Class Act Charter School pushing for ruffed grouse to be state small game birdSubmitted: 09/11/2019
Rose McBride
Rose McBride

Class Act Charter School pushing for ruffed grouse to be state small game bird
PARK FALLS - People know Park Falls as the unofficial Ruffed Grouse Capital of the World. 

The bird is important to both the forests and the economy of the Price County city.

A group of students at Class Act Charter School in the Chequamegon School District want to make the ruffed grouse the state small game bird. 

They've been busy writing letters to state legislators, hoping to get Senate Bill 21 passed this session. 

"[We're] working with Senator Janet Bewley and Representative Beth Meyers who coauthored a bill to name the ruffed grouse the small game bird for the state of Wisconsin," said Class Act co-teacher/advisor Paula Zwicke. 

But it isn't just their time in the classroom learning about the ruffed grouse that has gotten students interested in the project.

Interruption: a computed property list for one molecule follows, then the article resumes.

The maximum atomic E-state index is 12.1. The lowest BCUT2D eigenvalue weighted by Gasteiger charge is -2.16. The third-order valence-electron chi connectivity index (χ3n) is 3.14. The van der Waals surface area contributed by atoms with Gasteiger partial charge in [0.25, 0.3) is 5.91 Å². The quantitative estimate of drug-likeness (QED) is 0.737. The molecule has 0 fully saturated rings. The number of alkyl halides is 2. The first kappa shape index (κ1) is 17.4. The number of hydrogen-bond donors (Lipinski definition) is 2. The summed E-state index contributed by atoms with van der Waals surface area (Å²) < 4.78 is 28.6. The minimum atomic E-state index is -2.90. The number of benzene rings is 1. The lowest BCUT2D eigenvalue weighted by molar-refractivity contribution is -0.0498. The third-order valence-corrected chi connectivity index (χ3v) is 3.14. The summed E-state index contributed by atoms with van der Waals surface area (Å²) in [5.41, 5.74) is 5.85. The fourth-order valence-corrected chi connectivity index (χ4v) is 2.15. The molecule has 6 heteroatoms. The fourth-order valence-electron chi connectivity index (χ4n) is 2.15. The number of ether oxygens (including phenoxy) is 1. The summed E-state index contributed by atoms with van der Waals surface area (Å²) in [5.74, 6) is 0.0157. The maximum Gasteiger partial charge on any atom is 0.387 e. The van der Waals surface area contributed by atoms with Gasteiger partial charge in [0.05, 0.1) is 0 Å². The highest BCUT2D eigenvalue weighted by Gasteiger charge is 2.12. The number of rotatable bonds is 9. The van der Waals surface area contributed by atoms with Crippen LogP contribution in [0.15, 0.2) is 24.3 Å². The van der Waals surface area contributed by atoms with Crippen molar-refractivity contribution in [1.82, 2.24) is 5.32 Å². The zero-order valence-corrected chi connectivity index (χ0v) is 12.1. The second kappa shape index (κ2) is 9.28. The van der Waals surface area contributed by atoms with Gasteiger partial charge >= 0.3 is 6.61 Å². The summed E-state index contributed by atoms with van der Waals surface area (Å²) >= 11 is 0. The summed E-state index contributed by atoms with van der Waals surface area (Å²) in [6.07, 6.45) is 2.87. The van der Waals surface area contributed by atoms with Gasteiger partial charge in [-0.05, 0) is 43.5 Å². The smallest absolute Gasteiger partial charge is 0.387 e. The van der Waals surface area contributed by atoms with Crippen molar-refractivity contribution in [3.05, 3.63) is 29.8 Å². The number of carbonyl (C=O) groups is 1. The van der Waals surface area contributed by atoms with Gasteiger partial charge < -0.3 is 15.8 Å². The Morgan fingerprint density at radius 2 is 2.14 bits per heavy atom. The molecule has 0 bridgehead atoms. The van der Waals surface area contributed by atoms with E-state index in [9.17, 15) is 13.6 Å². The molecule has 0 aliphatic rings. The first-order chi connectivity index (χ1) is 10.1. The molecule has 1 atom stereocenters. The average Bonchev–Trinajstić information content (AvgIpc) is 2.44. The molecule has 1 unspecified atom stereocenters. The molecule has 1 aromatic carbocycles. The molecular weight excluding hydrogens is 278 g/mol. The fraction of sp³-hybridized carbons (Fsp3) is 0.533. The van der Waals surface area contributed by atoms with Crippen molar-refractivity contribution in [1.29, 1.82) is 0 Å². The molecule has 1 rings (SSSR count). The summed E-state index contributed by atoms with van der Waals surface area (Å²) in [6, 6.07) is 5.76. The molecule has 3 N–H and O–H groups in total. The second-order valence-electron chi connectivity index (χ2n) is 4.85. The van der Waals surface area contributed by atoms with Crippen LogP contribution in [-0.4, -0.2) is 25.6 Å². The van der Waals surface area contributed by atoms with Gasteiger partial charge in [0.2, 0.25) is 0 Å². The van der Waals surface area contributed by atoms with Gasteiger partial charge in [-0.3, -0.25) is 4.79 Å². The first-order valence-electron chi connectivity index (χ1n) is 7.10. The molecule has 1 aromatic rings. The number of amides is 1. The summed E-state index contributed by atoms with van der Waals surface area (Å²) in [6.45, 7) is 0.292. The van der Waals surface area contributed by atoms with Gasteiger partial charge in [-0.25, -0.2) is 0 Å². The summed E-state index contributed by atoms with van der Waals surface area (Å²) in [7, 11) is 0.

They travel to the school forest where they get to see grouse up close. 

"It's just really cool to see a live animal right in front of your face. You get to hold it you get to touch it," said junior Hannah Stynes. 

Students have been working on a research project that began five years ago.

"Basically the question was, 'do we have any grouse at the school forest and if we don't, why not,'" said Zwicke. 

Since the project started, the students helped diversify the forest to make it better for wildlife, including grouse. 

Students on the grouse team like Shyanne Halter work to plot coordinates for the birds and track them through a collar. 

"I also help set up traps and help band the birds," said Halter. 

Seeing the birds in their natural environment has fueled their interest in getting the bill passed. 

Students got to go to the Capitol to testify in front of committee for why the grouse should be the state game bird. 

"That's what we're really proud about, is that we can make something so little go so far," said Halter. 

They're hoping to see their efforts rewarded by seeing the legislature turn their bill into a law. 

"I was very proud of us in that moment. Being able to know that we could achieve something so big, as go to the state capital and testify for something we're very passionate about," said Stynes. 

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